The United Nations (UN) has long highlighted the importance of addressing women’s rights concerns in relation to armed conflict and state-building and peace-building (SBPB) efforts. However, the gendered nature of SBPB processes are often overlooked, despite the ways in which gender power relations are present in and can affect the success or failure of SBPB (Strickland and Duvvury, 2003).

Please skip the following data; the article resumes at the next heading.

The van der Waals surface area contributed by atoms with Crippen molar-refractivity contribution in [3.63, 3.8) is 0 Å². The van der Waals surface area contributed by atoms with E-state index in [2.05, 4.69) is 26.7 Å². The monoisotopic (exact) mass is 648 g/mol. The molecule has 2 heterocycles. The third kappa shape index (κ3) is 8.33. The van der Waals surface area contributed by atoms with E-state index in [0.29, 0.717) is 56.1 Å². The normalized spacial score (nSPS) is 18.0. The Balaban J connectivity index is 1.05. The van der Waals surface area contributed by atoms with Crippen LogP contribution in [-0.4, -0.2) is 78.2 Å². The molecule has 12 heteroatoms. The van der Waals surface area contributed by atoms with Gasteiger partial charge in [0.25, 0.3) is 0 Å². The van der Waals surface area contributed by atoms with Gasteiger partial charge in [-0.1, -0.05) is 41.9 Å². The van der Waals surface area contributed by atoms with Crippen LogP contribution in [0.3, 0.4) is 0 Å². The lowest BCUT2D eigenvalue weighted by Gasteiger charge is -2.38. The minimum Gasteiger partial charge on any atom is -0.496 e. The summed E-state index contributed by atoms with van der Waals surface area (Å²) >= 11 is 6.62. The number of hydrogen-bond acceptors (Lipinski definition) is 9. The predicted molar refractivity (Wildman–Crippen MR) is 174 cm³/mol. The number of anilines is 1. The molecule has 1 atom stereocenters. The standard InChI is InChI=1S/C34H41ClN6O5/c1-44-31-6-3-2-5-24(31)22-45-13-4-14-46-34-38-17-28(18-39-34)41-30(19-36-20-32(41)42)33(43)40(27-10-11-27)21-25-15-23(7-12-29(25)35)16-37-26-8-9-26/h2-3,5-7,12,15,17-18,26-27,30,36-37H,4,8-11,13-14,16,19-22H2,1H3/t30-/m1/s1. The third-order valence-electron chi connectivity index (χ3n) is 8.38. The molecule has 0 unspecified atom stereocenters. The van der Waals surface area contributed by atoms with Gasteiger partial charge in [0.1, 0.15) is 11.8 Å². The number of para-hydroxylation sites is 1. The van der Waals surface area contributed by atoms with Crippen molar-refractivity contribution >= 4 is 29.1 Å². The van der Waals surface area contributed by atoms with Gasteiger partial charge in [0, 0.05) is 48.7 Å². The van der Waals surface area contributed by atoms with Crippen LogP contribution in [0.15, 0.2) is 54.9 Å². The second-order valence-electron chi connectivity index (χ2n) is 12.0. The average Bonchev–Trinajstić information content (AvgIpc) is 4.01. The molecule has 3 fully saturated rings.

Calls for the inclusion of women in peace processes have prompted a burgeoning response. This has included the adoption of related global policy instruments and international and local actors utilising humanitarian and post-conflict programming to provide services for the survivors of violence against women and girls (VAWG). At the same time, a focus on securing stability and peace in the aftermath of armed conflicts has prompted a range of global policy initiatives. Key par ties involved in this work have been international governments and the UN system and its par tners.

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